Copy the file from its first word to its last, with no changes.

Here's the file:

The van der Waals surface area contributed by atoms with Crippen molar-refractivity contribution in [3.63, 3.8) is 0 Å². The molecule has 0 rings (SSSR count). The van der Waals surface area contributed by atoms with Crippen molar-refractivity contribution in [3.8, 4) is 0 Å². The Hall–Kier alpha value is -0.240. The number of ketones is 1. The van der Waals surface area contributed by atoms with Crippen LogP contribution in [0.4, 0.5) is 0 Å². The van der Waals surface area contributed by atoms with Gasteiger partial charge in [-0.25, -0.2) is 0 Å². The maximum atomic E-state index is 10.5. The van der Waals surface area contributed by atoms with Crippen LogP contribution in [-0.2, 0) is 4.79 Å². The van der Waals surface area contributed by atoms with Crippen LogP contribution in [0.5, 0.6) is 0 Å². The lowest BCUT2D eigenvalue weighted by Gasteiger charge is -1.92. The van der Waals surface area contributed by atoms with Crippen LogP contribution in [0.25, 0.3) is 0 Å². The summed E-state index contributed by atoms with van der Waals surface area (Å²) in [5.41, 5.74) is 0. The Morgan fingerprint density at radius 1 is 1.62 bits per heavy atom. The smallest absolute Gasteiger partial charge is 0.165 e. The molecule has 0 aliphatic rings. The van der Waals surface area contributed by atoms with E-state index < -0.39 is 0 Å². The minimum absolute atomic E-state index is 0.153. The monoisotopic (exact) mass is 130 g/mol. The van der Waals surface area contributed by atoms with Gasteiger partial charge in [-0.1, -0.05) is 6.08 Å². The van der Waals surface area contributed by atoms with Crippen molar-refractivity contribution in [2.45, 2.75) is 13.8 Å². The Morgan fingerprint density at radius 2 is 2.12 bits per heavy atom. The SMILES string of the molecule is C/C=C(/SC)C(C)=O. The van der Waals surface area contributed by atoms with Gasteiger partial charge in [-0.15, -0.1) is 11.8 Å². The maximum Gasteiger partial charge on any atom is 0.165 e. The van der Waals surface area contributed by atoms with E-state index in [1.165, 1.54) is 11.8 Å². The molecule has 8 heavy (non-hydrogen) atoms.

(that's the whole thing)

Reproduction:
The van der Waals surface area contributed by atoms with Crippen molar-refractivity contribution in [3.63, 3.8) is 0 Å². The molecule has 0 rings (SSSR count). The van der Waals surface area contributed by atoms with Crippen molar-refractivity contribution in [3.8, 4) is 0 Å². The Hall–Kier alpha value is -0.240. The number of ketones is 1. The van der Waals surface area contributed by atoms with Crippen LogP contribution in [0.4, 0.5) is 0 Å². The van der Waals surface area contributed by atoms with Gasteiger partial charge in [-0.25, -0.2) is 0 Å². The maximum atomic E-state index is 10.5. The van der Waals surface area contributed by atoms with Crippen LogP contribution in [-0.2, 0) is 4.79 Å². The van der Waals surface area contributed by atoms with Crippen LogP contribution in [0.5, 0.6) is 0 Å². The lowest BCUT2D eigenvalue weighted by Gasteiger charge is -1.92. The van der Waals surface area contributed by atoms with Crippen LogP contribution in [0.25, 0.3) is 0 Å². The summed E-state index contributed by atoms with van der Waals surface area (Å²) in [5.41, 5.74) is 0. The Morgan fingerprint density at radius 1 is 1.62 bits per heavy atom. The smallest absolute Gasteiger partial charge is 0.165 e. The molecule has 0 aliphatic rings. The van der Waals surface area contributed by atoms with E-state index < -0.39 is 0 Å². The minimum absolute atomic E-state index is 0.153. The monoisotopic (exact) mass is 130 g/mol. The van der Waals surface area contributed by atoms with Gasteiger partial charge in [-0.1, -0.05) is 6.08 Å². The van der Waals surface area contributed by atoms with Crippen molar-refractivity contribution in [2.45, 2.75) is 13.8 Å². The Morgan fingerprint density at radius 2 is 2.12 bits per heavy atom. The SMILES string of the molecule is C/C=C(/SC)C(C)=O. The van der Waals surface area contributed by atoms with Gasteiger partial charge in [-0.15, -0.1) is 11.8 Å². The maximum Gasteiger partial charge on any atom is 0.165 e. The van der Waals surface area contributed by atoms with E-state index in [1.165, 1.54) is 11.8 Å². The molecule has 8 heavy (non-hydrogen) atoms.